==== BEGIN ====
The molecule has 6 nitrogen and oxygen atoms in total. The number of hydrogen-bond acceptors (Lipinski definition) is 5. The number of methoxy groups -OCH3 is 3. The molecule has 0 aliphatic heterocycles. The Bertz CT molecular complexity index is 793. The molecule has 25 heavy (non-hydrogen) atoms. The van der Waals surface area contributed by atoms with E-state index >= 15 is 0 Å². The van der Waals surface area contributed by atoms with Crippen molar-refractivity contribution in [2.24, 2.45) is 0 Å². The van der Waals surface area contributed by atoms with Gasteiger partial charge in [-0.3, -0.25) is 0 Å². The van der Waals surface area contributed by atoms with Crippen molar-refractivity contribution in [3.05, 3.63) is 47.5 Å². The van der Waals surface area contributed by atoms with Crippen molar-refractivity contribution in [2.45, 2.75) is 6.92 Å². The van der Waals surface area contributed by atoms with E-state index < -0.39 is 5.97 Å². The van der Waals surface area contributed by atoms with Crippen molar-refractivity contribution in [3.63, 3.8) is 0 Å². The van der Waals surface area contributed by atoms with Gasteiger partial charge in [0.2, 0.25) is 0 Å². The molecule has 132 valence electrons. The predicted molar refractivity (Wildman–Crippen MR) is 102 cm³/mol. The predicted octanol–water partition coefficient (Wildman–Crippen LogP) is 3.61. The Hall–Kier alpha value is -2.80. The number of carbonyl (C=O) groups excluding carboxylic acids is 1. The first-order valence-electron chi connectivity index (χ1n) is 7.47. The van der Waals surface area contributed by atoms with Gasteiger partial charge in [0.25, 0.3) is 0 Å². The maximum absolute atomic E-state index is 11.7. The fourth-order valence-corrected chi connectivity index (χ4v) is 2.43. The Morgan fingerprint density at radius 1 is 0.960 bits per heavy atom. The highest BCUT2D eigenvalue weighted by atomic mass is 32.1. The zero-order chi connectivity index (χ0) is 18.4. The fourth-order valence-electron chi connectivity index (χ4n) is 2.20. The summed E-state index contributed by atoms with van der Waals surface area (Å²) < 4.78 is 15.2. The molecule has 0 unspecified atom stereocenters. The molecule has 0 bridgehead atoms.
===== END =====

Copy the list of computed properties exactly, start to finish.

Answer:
The molecule has 6 nitrogen and oxygen atoms in total. The number of hydrogen-bond acceptors (Lipinski definition) is 5. The number of methoxy groups -OCH3 is 3. The molecule has 0 aliphatic heterocycles. The Bertz CT molecular complexity index is 793. The molecule has 25 heavy (non-hydrogen) atoms. The van der Waals surface area contributed by atoms with E-state index >= 15 is 0 Å². The van der Waals surface area contributed by atoms with Crippen molar-refractivity contribution in [2.24, 2.45) is 0 Å². The van der Waals surface area contributed by atoms with Gasteiger partial charge in [-0.3, -0.25) is 0 Å². The van der Waals surface area contributed by atoms with Crippen molar-refractivity contribution in [3.05, 3.63) is 47.5 Å². The van der Waals surface area contributed by atoms with Crippen molar-refractivity contribution in [2.45, 2.75) is 6.92 Å². The van der Waals surface area contributed by atoms with E-state index < -0.39 is 5.97 Å². The van der Waals surface area contributed by atoms with Crippen molar-refractivity contribution in [3.63, 3.8) is 0 Å². The van der Waals surface area contributed by atoms with Gasteiger partial charge in [0.2, 0.25) is 0 Å². The molecule has 132 valence electrons. The predicted molar refractivity (Wildman–Crippen MR) is 102 cm³/mol. The predicted octanol–water partition coefficient (Wildman–Crippen LogP) is 3.61. The Hall–Kier alpha value is -2.80. The number of carbonyl (C=O) groups excluding carboxylic acids is 1. The first-order valence-electron chi connectivity index (χ1n) is 7.47. The van der Waals surface area contributed by atoms with Gasteiger partial charge in [0.25, 0.3) is 0 Å². The maximum absolute atomic E-state index is 11.7. The fourth-order valence-corrected chi connectivity index (χ4v) is 2.43. The Morgan fingerprint density at radius 1 is 0.960 bits per heavy atom. The highest BCUT2D eigenvalue weighted by atomic mass is 32.1. The zero-order chi connectivity index (χ0) is 18.4. The fourth-order valence-electron chi connectivity index (χ4n) is 2.20. The summed E-state index contributed by atoms with van der Waals surface area (Å²) < 4.78 is 15.2. The molecule has 0 unspecified atom stereocenters. The molecule has 0 bridgehead atoms.